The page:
Employment Barrister of the Month: December

Written by:

Janita Patel


This months Barrister of the Month is Elizabeth Hodgetts, called in 1998.

What caused you to want to specialise in Employment Law? The cocktail: the potent mix of the human drama, viewed through the illuminating glass of the law.

Describe the legal issues / challenges of a recent case. Advising and representing a senior employee claiming (1) he had been subjected to detriments on the ground of making protected disclosures about the actions of his line management and others, made both internally and to the regulatory body, and (2) upon the development of a mental health condition he had been subjected to disability discrimination. His disclosures had led to an internal investigation which ostensibly had found no evidence of wrongdoing, and at the close of the investigation he had been required to return into the jurisdiction of his line management, ostensibly justified by the reported findings in the investigation. This resulted in a mental health breakdown. The employer raised every possible defence and among other things resisted giving disclosure of the documents generated in the internal investigation, citing legal advice privilege. This required the making of applications for specific disclosure in reliance on the Three Rivers principle: in summary, that while legal advice privilege applies to advice given between lawyer and client, the client in a corporate context is narrowly defined for these purposes so that the protection will not extend beyond the specific panel set up to commission an internal investigation, and in particular, it will not cover communications to witnesses in the investigation or between the investigators and witnesses. Disclosure was obtained and the final tribunal bundle comprised 12 lever arch files. The case settled very shortly before the commencement of the 4 week final hearing.

What was your worst / most embarrassing moment in Court or Tribunal? As a baby barrister, attending the Magistrates’ Court and successfully prosecuting a defendant in his absence for a breach of a probation order; only to realise on my return to chambers that I was supposed to be defending him.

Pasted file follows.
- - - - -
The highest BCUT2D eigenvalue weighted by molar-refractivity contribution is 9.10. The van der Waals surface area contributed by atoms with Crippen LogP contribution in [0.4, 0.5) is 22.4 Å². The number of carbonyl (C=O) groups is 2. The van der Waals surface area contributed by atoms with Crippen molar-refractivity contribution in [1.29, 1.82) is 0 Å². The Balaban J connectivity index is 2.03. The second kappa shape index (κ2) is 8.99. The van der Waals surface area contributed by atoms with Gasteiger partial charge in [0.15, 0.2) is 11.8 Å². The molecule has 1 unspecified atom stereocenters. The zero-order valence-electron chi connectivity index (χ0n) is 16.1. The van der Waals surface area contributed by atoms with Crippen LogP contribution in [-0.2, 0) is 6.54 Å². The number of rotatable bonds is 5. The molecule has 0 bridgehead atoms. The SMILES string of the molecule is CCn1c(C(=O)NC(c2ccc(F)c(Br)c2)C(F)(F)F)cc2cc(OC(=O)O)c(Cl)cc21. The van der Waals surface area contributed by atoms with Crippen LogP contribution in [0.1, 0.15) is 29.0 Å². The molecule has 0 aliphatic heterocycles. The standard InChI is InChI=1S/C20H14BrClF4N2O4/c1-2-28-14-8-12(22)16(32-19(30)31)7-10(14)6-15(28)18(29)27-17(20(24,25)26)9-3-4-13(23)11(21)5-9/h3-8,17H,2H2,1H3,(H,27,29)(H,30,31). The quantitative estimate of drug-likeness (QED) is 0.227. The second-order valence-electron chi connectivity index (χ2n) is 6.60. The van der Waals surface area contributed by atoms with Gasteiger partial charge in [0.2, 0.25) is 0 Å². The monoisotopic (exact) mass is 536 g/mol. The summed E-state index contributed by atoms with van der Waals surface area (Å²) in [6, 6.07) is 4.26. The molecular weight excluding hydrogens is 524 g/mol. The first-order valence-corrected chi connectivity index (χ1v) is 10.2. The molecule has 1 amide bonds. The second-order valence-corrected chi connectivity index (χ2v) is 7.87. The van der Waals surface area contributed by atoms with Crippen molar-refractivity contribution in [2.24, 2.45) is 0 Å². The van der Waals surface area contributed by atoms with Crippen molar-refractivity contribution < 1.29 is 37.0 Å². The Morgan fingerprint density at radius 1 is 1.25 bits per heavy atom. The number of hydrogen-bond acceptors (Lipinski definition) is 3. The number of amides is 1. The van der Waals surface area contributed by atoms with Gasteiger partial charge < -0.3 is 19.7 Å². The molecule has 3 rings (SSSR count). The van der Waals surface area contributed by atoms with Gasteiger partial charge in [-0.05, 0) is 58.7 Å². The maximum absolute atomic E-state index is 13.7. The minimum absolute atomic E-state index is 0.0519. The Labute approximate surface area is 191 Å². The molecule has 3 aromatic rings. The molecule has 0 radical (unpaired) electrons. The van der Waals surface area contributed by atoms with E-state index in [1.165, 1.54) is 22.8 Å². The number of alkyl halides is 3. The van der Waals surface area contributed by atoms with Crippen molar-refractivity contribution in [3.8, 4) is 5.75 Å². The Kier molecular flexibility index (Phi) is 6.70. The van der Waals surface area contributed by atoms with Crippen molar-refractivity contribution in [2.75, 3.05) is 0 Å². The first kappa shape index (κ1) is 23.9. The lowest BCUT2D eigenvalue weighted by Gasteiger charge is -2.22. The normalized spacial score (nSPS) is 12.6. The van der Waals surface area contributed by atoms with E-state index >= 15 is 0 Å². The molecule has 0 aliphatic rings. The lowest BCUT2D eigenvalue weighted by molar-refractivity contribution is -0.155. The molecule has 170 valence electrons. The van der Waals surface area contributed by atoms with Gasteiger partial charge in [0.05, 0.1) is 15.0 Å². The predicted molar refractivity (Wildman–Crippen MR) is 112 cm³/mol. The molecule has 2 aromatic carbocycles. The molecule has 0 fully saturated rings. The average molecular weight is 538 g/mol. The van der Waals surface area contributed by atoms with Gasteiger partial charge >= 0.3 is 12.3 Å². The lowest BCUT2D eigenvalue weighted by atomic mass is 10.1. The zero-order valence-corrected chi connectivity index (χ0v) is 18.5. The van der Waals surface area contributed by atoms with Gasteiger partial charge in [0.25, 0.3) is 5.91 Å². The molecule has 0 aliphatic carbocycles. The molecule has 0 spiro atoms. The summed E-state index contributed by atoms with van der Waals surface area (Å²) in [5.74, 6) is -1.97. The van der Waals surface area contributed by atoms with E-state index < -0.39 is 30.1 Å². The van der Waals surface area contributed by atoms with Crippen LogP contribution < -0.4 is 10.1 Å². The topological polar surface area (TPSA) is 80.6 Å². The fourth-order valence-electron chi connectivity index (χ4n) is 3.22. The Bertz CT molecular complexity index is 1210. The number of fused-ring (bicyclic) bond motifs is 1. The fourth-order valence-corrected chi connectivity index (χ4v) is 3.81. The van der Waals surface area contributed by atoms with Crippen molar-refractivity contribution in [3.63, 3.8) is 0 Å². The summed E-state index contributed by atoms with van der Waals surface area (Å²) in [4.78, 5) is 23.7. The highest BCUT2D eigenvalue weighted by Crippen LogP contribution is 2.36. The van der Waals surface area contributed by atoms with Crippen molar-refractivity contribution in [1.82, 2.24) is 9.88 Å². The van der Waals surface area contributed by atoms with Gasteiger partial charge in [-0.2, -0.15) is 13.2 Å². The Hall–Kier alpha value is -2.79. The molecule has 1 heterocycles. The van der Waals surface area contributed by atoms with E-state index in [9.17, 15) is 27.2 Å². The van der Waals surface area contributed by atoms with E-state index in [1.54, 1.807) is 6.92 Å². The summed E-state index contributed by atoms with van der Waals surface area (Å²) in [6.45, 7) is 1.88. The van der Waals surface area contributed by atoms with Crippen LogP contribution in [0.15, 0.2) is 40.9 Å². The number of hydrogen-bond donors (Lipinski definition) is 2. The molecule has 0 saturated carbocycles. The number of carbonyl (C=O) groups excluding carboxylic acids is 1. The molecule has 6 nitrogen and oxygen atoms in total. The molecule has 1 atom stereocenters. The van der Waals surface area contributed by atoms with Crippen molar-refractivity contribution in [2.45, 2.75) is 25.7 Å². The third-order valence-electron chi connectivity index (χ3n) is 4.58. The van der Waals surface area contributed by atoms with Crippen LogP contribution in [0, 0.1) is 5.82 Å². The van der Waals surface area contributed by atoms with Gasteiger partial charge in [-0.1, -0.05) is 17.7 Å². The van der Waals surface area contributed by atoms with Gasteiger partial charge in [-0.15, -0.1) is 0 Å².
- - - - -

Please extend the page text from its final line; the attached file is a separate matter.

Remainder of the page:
Who or what is your inspiration? My former pupil supervisor, now HHJ David Worster, who combined a busy and challenging civil practice with a never-failing capacity for kindness and good humour.

What advice would you give to anyone thinking of entering into Employment Law? A case can be a life-changing event for a claimant, and sometimes, in a highly-charged case, a respondent’s witnesses too. Do it whole-heartedly: absorb the case; think yourself under the skin of your client; think yourself under the skin of the opposing party. And then win on the facts.

If you could create or change any Employment law or regulation, what would it be? I would abolish reg. 4 of the Employment Tribunals (Constitution and Rules of Procedure) Regulations 2013. I am in favour of the creation of a single Employment & Equality Court. This would confine to history arguments about estoppel and stays to give precedence to High Court proceedings, and the duplication of sets of proceedings. Whether or not the confines of the statutory jurisdiction, such as the statutory caps and limits of the Johnson exclusion zone, would be rolled back as a consequence, remains to be seen. I look forward to the next 20 years with interest.

Away from the law, what do you like to do? Spend time with my husband and 2 young daughters, involving a commitment to children’s parties, the Octonauts, and pumpkin trails through National Trust properties; theatre; and reading – currently Roy Jenkins’ biography of Winston Churchill.

Written by Janita Patel